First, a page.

Does Everyone Have a Philosophy of Life?

by Peter Saint-Andre


In the spirit of questioning my beliefs and reducing the number of opinions I hold, lately I've been wondering about something I've always assumed: that everyone has a philosophy of life.

To start with, few people study and pursue philosophy or religion in a formal or systematic way. (For the purposes of this journal entry, I'll posit that a religion is a kind of philosophy.) This implies that for the vast majority of people, if they have a philosophy then it's implicit.

Yet what could it mean for a philosophy to be implicit? By its very nature, philosophy - the love and practice of wisdom - is a serious intellectual endeavor that requires a great deal of thought and reflection, well beyond merely accepting a predigested worldview. Imputing a philosophy to everyone seems to significantly dilute the meaning of the word.

Here's another question: if everyone has a philosophy of life, when do they acquire it?

Does it happen when you're a child? That doesn't make sense, because at that point you haven't yet reached what used to be called the age of reason - and, if nothing else, philosophy requires reasoned understanding and assent.

Does it happen when you're an adolescent? For some people, perhaps - after all, that's the time of life when you differentiate yourself from your family and culture, so forming your own philosophy of life might be part of the process of individuation. Yet it seems odd if your philosophy of life could be fully formed when you've had so little experience of life; that's a thin basis on which to generate something so momentous.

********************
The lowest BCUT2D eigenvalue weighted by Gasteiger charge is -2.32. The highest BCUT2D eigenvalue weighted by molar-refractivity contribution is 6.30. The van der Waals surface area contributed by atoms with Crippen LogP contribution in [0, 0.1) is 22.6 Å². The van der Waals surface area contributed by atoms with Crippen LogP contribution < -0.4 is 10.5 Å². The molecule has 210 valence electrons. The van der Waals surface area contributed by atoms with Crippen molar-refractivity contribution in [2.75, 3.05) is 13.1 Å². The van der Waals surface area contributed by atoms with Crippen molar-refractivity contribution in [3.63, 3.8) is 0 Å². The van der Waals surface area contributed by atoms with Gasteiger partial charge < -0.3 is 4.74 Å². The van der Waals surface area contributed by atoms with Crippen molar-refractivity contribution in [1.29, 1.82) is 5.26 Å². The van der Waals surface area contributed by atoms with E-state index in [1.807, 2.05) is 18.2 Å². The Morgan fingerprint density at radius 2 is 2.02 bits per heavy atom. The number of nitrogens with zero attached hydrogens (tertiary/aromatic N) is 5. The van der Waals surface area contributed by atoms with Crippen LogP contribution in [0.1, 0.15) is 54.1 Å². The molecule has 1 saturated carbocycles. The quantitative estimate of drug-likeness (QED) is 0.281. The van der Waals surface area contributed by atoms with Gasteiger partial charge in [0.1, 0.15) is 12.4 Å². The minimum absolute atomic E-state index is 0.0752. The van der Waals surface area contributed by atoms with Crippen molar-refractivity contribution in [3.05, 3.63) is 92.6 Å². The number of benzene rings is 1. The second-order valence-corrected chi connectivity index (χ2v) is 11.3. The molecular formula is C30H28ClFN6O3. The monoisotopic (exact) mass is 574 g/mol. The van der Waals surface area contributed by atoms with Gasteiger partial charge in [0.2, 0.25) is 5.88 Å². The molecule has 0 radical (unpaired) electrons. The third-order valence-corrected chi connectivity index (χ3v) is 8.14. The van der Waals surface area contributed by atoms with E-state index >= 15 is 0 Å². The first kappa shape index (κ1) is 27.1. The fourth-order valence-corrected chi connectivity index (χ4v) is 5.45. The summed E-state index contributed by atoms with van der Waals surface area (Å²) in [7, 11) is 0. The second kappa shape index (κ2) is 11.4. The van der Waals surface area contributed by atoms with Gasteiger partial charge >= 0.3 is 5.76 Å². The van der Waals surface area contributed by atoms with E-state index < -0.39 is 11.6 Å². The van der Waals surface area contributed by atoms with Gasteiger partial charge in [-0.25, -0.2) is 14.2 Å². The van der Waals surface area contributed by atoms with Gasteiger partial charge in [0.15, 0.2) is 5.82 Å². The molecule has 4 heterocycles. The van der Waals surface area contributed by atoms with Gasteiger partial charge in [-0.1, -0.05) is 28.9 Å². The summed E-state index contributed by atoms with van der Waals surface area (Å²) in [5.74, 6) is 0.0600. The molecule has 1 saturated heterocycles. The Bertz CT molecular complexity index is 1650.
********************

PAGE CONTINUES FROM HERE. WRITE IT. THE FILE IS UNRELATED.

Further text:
Does it happen in your early twenties? It's said that the brain doesn't fully mature until around age 25, and that might be necessary in order to define a philosophy of your own. Yet, here again, you've had limited experience in all the major domains of life (love, friendship, family formation, the workplace, community, etc.).

Does it happen in your late twenties or your thirties, after you've perhaps married, had children, started to build a career, and the like? This seems more plausible. Indeed, supposedly Plato discouraged the study of philosophy before the age of forty, and Aristotle states that it's a waste to introduce young people to philosophy because they haven't had the requisite experience yet. So this might be the time of life to give shape to your views on life.

Does it happen in your sixties or seventies, after you've seen and done most of the things you'll experience in life? This is a time for reflection and "putting it all together" in the search for greater wisdom, so your philosophy might still be changing and growing at this point.

Or consider this: does the task of formulating and refining your own philosophy of life never end?

Although the truth likely lies somewhere in the middle, these musings might lead me in precisely the opposite direction of my initial assumption: that is, to the notion that very few people engage in the kind of earnest, lifelong reflection and self-examination necessary to articulate and consistently apply their own philosophy of life.

To be clear and for the record, I'm certain that I haven't arrived there yet myself!

(Cross-posted at


Peter Saint-Andre > Journal